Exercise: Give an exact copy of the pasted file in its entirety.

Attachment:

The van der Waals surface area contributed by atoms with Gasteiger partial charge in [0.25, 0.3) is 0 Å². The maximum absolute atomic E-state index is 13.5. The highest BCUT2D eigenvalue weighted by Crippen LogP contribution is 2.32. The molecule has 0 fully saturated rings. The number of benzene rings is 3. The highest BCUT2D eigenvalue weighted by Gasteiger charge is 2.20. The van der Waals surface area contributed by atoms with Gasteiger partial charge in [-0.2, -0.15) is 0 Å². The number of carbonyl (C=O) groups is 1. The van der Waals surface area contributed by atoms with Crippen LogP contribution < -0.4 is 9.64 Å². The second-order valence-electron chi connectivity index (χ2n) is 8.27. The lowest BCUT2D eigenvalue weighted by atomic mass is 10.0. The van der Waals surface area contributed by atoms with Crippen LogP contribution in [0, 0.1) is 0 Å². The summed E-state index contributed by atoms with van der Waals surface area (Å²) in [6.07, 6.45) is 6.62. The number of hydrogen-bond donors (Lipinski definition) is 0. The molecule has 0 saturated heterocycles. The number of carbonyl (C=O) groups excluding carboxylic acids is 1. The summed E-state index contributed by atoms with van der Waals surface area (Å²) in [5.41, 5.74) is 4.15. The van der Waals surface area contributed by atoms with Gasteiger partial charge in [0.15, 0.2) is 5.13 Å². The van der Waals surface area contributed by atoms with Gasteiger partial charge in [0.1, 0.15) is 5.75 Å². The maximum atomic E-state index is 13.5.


The van der Waals surface area contributed by atoms with Gasteiger partial charge in [0.25, 0.3) is 0 Å². The maximum absolute atomic E-state index is 13.5. The highest BCUT2D eigenvalue weighted by Crippen LogP contribution is 2.32. The molecule has 0 fully saturated rings. The number of benzene rings is 3. The highest BCUT2D eigenvalue weighted by Gasteiger charge is 2.20. The van der Waals surface area contributed by atoms with Gasteiger partial charge in [-0.2, -0.15) is 0 Å². The number of carbonyl (C=O) groups is 1. The van der Waals surface area contributed by atoms with Crippen LogP contribution < -0.4 is 9.64 Å². The second-order valence-electron chi connectivity index (χ2n) is 8.27. The lowest BCUT2D eigenvalue weighted by atomic mass is 10.0. The van der Waals surface area contributed by atoms with Crippen LogP contribution in [0, 0.1) is 0 Å². The summed E-state index contributed by atoms with van der Waals surface area (Å²) in [6.07, 6.45) is 6.62. The number of hydrogen-bond donors (Lipinski definition) is 0. The molecule has 0 saturated heterocycles. The number of carbonyl (C=O) groups excluding carboxylic acids is 1. The summed E-state index contributed by atoms with van der Waals surface area (Å²) in [5.41, 5.74) is 4.15. The van der Waals surface area contributed by atoms with Gasteiger partial charge in [0.15, 0.2) is 5.13 Å². The van der Waals surface area contributed by atoms with Gasteiger partial charge in [0.1, 0.15) is 5.75 Å². The maximum atomic E-state index is 13.5.